I am a recent graduate of William and Mary with a double major in environmental science and policy and public policy. I will be an energy blogger. How can the U.S. reduce its dependence on foreign oil? Is green technology going to happen sooner than we think? What kind of message is needed to sell individuals on the need to stop drill baby drill? These are some of the questions I'd like to ex...
Google: Not Just a Database of Information, but a 21st Century Innovator
We all know Google is a warehouse of information. If one needs to find out information on a particular topic, a keyword search on google can take one to over one thousand potential areas of information. In essence, Google is a place to go to find the information one is looking for. Now, Google has waded into new territory for the 21st Century, namely that of an innovator who is investing in sustainable transport. Such innovation from one of the largest companies not only here in the U.S., but around the world clearly shows business is looking to the future and sees "green sustainable transport" as part of the new way forward.
In particular, Google is an innovator and a leader in the sustainable transport area, as back in 2007, it "issued a request for investment proposals (RFP) to the tune of $10 million in order to advance sustainable transportation solutions. We are inviting entrepreneurs and companies to show us their best ideas on how they can contribute to this important cause. We need catalytic investments to support technologies, products and services that are critical to accelerating plug-in vehicle commercialization." As a result, Google is a leader in the sense that they are trying to find out what works and what does not when it comes to investing in sustainable transport technology.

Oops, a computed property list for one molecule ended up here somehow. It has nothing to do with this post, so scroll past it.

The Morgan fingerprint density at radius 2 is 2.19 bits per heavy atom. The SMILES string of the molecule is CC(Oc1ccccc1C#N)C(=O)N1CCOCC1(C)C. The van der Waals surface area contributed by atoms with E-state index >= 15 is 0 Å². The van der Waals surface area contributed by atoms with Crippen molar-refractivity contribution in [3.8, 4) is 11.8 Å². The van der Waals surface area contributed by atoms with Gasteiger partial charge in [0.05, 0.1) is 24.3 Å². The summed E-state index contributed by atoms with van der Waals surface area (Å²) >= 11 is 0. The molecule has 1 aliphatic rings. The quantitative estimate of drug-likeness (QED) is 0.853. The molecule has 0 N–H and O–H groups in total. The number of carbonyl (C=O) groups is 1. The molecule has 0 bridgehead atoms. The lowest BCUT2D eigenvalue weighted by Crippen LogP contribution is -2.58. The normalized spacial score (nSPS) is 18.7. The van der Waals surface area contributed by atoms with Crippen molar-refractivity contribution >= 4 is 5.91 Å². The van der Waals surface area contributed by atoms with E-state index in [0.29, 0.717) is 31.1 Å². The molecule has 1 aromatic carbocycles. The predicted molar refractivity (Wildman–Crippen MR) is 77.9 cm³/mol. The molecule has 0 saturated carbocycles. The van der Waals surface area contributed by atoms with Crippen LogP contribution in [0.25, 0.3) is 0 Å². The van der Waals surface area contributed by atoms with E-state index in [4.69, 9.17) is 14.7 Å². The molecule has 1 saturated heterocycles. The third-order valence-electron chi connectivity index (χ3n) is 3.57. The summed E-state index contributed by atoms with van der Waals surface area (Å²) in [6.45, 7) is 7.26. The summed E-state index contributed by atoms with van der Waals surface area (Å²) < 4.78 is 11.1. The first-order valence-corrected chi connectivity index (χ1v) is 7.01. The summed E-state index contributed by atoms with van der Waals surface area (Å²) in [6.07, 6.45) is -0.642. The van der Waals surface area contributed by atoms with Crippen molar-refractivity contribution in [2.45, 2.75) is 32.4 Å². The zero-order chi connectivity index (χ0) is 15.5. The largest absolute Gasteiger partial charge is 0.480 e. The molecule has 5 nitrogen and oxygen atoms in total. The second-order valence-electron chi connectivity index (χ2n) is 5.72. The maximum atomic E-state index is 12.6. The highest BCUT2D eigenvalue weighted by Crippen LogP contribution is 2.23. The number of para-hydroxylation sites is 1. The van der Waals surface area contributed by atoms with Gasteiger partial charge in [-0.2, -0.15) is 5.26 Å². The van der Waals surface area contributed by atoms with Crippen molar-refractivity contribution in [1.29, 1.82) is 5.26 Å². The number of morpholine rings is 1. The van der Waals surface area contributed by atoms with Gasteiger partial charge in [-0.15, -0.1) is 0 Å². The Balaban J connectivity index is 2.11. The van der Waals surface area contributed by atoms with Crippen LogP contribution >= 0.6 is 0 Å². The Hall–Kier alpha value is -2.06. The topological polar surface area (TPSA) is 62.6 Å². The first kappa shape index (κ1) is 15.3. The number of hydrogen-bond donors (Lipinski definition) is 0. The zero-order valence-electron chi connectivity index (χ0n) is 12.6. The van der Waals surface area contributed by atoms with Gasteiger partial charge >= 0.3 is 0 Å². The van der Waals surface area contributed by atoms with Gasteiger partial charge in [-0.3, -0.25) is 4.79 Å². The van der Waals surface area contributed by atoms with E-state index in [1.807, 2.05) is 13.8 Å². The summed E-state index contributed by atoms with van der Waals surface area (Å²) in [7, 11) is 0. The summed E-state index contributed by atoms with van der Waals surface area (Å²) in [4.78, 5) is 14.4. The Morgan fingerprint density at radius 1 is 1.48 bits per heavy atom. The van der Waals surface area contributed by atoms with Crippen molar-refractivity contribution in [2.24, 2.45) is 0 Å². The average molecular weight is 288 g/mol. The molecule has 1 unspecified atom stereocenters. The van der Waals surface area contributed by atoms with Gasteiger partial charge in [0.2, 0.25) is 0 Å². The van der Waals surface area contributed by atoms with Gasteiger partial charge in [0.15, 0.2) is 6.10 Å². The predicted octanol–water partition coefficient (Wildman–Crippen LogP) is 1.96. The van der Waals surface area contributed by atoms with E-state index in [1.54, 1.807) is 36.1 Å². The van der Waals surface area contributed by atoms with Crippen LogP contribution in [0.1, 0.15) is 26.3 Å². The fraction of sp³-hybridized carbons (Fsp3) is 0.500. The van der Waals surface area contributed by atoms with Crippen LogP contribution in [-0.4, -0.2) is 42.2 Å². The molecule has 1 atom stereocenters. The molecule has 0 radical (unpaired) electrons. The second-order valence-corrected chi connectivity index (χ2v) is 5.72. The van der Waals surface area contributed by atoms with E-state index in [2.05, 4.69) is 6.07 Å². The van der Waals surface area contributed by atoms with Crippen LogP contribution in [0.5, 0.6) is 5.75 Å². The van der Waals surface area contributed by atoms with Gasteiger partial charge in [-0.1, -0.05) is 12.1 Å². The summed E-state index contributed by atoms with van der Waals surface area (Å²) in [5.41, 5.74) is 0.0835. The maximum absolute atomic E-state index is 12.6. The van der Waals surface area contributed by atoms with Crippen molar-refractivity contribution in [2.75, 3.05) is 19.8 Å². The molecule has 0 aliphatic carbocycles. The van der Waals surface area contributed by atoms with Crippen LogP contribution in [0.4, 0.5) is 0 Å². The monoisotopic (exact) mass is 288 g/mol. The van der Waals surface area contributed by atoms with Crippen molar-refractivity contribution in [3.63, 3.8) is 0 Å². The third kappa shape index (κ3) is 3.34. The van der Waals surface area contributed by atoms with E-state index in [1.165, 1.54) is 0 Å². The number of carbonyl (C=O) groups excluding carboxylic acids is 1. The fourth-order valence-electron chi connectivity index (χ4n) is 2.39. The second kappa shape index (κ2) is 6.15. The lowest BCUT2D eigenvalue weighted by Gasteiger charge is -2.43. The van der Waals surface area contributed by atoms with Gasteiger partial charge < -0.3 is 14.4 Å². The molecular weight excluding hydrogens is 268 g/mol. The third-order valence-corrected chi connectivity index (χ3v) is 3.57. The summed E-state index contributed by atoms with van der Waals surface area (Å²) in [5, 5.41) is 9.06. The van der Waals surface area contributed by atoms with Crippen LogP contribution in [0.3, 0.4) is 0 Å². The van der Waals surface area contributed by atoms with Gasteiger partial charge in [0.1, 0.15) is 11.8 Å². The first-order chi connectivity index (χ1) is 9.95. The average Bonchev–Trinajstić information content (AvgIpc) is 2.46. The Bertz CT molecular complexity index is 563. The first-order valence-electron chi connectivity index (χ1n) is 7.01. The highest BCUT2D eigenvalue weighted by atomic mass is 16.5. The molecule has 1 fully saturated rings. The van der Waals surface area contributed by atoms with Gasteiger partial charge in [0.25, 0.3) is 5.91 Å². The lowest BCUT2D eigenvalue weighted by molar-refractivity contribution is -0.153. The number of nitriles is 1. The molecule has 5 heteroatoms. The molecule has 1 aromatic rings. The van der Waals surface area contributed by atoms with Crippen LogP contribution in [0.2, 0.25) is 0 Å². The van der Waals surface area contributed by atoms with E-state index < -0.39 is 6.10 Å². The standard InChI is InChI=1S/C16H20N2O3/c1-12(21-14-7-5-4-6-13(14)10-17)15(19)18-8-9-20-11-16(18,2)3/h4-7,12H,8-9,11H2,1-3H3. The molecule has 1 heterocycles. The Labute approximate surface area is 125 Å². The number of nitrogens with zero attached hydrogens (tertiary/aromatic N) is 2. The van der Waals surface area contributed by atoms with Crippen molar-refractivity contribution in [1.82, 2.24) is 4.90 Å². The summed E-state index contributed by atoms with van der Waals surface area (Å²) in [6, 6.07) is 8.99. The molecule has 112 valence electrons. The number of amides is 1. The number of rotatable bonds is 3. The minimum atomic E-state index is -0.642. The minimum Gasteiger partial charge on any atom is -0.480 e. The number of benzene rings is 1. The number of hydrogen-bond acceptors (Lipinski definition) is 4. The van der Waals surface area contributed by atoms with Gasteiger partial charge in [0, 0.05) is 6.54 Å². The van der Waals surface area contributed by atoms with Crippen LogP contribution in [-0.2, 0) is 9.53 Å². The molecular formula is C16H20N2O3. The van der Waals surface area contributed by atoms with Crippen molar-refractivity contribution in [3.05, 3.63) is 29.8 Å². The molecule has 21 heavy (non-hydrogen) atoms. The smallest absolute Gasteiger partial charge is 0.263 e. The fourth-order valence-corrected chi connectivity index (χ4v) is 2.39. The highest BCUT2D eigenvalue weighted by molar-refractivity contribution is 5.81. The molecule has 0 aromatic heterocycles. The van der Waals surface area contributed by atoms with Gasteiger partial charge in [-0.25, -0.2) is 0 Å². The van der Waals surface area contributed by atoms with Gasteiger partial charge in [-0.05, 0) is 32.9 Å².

As such, while many ideas may flourish on sustainable transport, they may not be enacted or adopted if they are not considered doable. Consequently, Google has the right approach in terms of inviting companies and entrepreneurs to showcase what sustainable green transport technologies have the best shot at working. Investments, therefore, may be good or bad or may work or not work, and thus the more ideas about sustainable transport that can flourish, the better. The sign of an innovator, therefore, is one who is able to see ideas that work.
While $10 million upon first glance appears to be a small investment from a large company, Google points out "this RFP will help catalyze a broader response. We need automakers to bring these cars to market, but plug-in vehicles also need an entire ecosystem of companies to flourish." Clearly, Google along with the many companies that submit proposals for the development of plug-in technologies, therefore, are integral to the establishment of a much larger sustainable transport base in the U.S. Thus, what Google shows, therefore, is that a company must start the process for investing and inspire others to innovate. Google has done that with its "request for investments" or RFP program. Thus, Google is a 21st Century green innovator by not only making a commitment to sustainable transport but inspiring other companies to hop on the bandwagon too.
Photo Credit: Bruke-Osteuropa